Alkali-Silica Reaction (ASR) in Concrete Explained

ASR in Concrete Explained blog artile

Although Alkali-Silica Reactivity (ASR) has created problems in concrete mixtures for centuries, the mechanism was not understood and documented until the mid-1930s. Thomas Stanton, an engineer with the California State Division of Highways, identified the issue. By 1940, he had completed his research showing that alkali content in cement, the amount of reactive silica in the aggregate, and the availability of moisture caused the expansion of sample mortar bars in laboratory tests. ASR is now recognized as a significant cause of concrete deterioration anywhere in the world where siliceous aggregates are found.

Thomas Stanton
Photo Credit: ASR Identification Handbook

What is ASR in Concrete?

Alkali-Silica Reactivity (ASR) is a chemical reaction between alkalis in the cement fraction of concrete mortar and certain types of siliceous aggregates. Resulting in the expansion and cracking of the concrete.

There are at least two types of interactions between cement components and aggregates that cause similar damages from expansion and cracking. The umbrella term of Alkali-Aggregate Reaction (AAR) describes both of these conditions.

ACR (Alkali-Carbonate Reaction) is a reaction between alkalis in the concrete mortar and the chemical components of carbonate rocks like dolomitic limestones. The reaction causes crystallization and considerable expansion, resulting in substantial damage in a short amount of time. ACR does not respond to mitigation efforts, so the best solution is the avoidance of these aggregates. Fortunately, these aggregates are usually recognized as unsuitable for use, so ACR issues in hardened concrete are relatively rare.

ASR (Alkali-Silica Reaction) is a reaction driven by a combination of reactive aggregates, high (alkaline) pH values, and water. A type of gel material forms at the interface between the aggregate particles and the cement mortar. This gel is highly expansive in the presence of water. The reaction process may take years, but once the reaction is underway, the forces from expansion cause cracking to appear on the surface. This blog post will focus on ASR and tests to detect the potential in aggregates and aggregate-mortar mixes.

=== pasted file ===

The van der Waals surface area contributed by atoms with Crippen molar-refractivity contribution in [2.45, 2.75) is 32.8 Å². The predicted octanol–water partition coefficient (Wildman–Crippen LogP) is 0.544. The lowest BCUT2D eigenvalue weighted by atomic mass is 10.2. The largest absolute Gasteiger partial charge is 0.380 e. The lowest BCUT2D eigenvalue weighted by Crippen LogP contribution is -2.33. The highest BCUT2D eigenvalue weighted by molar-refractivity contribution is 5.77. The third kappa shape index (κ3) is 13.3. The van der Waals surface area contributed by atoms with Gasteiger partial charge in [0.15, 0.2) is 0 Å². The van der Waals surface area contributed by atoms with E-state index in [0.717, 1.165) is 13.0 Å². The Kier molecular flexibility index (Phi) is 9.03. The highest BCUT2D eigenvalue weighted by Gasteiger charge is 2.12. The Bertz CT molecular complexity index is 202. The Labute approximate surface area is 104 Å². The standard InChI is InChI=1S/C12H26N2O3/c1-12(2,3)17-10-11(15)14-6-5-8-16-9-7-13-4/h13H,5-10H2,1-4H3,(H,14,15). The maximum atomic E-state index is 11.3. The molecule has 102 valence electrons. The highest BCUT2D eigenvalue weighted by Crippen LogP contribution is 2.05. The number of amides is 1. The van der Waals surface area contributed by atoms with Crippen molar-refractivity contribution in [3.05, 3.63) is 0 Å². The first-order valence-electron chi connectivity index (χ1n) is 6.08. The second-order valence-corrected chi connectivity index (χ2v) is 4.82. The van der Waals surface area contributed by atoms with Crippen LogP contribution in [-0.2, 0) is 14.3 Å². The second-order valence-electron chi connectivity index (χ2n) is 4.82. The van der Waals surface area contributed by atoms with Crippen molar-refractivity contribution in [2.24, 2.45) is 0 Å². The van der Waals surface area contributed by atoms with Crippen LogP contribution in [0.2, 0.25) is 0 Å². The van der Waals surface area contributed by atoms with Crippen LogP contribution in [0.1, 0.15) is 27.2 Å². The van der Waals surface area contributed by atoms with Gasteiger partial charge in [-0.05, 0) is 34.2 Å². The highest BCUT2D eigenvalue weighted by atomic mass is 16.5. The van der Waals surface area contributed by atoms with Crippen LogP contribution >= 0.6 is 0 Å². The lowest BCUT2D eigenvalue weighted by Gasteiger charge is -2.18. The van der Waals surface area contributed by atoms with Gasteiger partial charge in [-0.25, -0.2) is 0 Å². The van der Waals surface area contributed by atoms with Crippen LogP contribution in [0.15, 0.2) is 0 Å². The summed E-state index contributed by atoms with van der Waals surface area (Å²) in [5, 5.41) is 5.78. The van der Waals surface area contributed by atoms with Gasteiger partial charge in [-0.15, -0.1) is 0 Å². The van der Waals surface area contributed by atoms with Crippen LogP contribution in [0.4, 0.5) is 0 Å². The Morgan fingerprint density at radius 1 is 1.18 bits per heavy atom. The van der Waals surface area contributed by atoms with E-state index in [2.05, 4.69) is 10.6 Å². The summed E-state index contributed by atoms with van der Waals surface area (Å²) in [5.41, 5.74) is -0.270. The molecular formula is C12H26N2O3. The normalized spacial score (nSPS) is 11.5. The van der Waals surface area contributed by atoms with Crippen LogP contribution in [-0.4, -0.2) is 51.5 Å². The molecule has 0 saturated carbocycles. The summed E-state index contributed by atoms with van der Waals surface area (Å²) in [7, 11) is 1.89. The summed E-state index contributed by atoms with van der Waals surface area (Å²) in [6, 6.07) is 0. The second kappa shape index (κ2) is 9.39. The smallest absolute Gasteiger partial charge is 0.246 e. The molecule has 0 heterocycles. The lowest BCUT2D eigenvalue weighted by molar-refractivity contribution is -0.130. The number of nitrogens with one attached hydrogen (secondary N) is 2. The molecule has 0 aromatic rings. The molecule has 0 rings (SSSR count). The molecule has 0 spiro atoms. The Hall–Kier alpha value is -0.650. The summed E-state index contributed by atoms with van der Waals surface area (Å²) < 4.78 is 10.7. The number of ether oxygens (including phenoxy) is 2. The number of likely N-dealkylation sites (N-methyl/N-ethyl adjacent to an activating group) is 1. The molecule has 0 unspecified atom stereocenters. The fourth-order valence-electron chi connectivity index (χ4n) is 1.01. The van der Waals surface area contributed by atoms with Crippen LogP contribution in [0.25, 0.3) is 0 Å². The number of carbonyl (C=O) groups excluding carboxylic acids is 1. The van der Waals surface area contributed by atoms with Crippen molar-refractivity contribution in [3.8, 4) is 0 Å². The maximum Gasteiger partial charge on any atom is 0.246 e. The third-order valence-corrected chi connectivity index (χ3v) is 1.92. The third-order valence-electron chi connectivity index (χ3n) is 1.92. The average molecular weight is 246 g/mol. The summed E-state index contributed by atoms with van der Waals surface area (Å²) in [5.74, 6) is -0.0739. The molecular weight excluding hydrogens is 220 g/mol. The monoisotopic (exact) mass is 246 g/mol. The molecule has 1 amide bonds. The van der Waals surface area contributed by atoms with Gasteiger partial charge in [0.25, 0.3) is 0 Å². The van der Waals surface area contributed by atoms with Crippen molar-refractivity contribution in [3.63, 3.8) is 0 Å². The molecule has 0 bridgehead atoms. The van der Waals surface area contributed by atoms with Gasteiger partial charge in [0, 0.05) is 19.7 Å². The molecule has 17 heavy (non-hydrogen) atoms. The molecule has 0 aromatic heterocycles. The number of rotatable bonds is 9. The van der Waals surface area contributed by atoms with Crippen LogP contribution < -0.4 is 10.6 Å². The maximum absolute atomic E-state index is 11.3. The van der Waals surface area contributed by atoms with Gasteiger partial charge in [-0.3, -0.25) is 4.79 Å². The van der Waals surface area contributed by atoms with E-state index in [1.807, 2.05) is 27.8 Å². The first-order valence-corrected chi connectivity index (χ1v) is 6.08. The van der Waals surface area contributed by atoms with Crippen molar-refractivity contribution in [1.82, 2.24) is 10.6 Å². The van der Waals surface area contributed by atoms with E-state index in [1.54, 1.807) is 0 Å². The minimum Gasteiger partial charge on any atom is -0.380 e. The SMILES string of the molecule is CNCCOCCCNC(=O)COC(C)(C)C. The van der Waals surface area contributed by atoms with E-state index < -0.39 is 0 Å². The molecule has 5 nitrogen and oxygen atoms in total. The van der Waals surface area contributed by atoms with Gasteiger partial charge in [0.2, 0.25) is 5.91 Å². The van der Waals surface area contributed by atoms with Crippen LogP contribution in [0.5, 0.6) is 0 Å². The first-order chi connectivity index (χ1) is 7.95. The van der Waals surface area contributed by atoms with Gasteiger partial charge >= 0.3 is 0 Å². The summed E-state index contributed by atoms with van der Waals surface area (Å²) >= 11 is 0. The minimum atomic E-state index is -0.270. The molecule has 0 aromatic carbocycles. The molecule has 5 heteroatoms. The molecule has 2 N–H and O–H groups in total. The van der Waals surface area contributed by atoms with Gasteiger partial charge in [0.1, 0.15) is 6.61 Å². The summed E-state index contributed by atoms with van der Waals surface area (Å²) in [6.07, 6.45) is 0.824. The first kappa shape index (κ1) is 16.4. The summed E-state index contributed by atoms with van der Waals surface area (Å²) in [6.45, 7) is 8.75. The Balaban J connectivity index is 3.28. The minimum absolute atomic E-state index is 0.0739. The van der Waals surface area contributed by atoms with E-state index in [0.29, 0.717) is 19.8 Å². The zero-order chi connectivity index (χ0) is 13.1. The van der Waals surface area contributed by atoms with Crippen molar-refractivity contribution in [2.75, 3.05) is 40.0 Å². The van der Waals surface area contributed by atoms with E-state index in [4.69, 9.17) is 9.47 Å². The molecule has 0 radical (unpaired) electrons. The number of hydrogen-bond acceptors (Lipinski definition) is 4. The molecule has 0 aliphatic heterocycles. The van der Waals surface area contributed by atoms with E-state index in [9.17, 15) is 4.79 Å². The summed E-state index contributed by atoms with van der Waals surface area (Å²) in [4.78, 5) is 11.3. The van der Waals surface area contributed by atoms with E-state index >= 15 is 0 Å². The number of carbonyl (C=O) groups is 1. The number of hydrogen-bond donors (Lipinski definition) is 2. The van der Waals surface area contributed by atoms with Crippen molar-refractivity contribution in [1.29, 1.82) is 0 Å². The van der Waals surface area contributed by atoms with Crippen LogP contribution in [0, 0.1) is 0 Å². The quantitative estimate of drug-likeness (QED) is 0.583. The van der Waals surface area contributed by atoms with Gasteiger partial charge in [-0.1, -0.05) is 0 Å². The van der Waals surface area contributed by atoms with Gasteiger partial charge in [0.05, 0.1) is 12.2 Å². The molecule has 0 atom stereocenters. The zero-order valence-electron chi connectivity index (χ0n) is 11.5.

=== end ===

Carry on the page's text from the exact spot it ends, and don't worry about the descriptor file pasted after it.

Sequence of Concrete
Photo Credit: ASR Identification Handbook

The Effect of Alkali-Silica Reaction on Concrete

The expansion and cracking of the concrete may not be severe enough to compromise the integrity of the structure. So, ASR cracking provides a pathway below the surface for water and chemicals to initiate freeze-thaw damage cycles and promote the corrosion of reinforcing steel. ASR eventually shortens the useful service life of the structure and does extensive cosmetic damage as well. Millions of dollars are lost annually to the cost of repairs or replacement of concrete roads, bridges, and structures.

Symptoms of Alkali-Silica Reactivity

Evidence of ASR activity can take years to appear in hardened concrete. Irregular surface cracking with gel material, sometimes seeping from the cracks, are often the first outward signs of trouble. Confirmation of ASR activity in existing concrete is better than not detecting it at all. Damaged sections can be repaired, and ingress of water slowed, but the process may continue. Detection, testing, and diagnosis of ASR do have value in the documentation of an undesirable source of aggregate materials or unsuccessful mix design. Gilson’s ASR Detect Kit uses reagents to detect initial or advanced stages of ASR by color staining following a reaction. The test is completed in less than five minutes, and the reaction stains are permanent.

Alkali-Silica Reaction Prevention

Fortunately, there is a growing field of knowledge of potential reactions between cementitious materials and aggregate types. The causes are well understood, and adequate testing can help predict and avoid or at least mitigate, ASR before concrete production. Testing reveals the presence of ASR-sensitive materials, and strategies like control of moisture, modification of cementitious materials content, and the use of admixtures reduce the potential severity of the reaction.

Avoiding problems caused by ASR does not have to be complicated. The Federal Highway Administration (FHWA) recommends the logical first step of examining the field performance history of the aggregate source.

  • Have existing concrete structures using the same aggregate source and similar concrete mixtures exhibited ASR problems?
  • If the aggregates have already been tested and exhibited ASR potential, what were the mitigation methods used: Lowering the alkali profile? Controlling permeability of the concrete? Reducing pH with admixtures?

Judging aggregate quality using these methods can save time and expense but may be difficult to verify. Documentation may be incomplete, or information on materials may be considered proprietary by previous users.

The Portland Cement Association has published this flow chart to guide users in assessing aggregates for concrete.

Flow Chart for ASR Mitigation
Photo Credit:

As the chart shows, finding that a supply of aggregates is reactive is not necessarily the end of the line. Certain types of fly ash, blast furnace slag, or other supplementary cementitious materials (SCMs) can be substituted for Portland cement in the mix design. Decreasing the permeability of the concrete using proper mix design and placement techniques will also help by reducing the amount of water penetrating the surface.

Additions or modifications can be made to the cementitious materials to reduce or eliminate the severity of the reaction.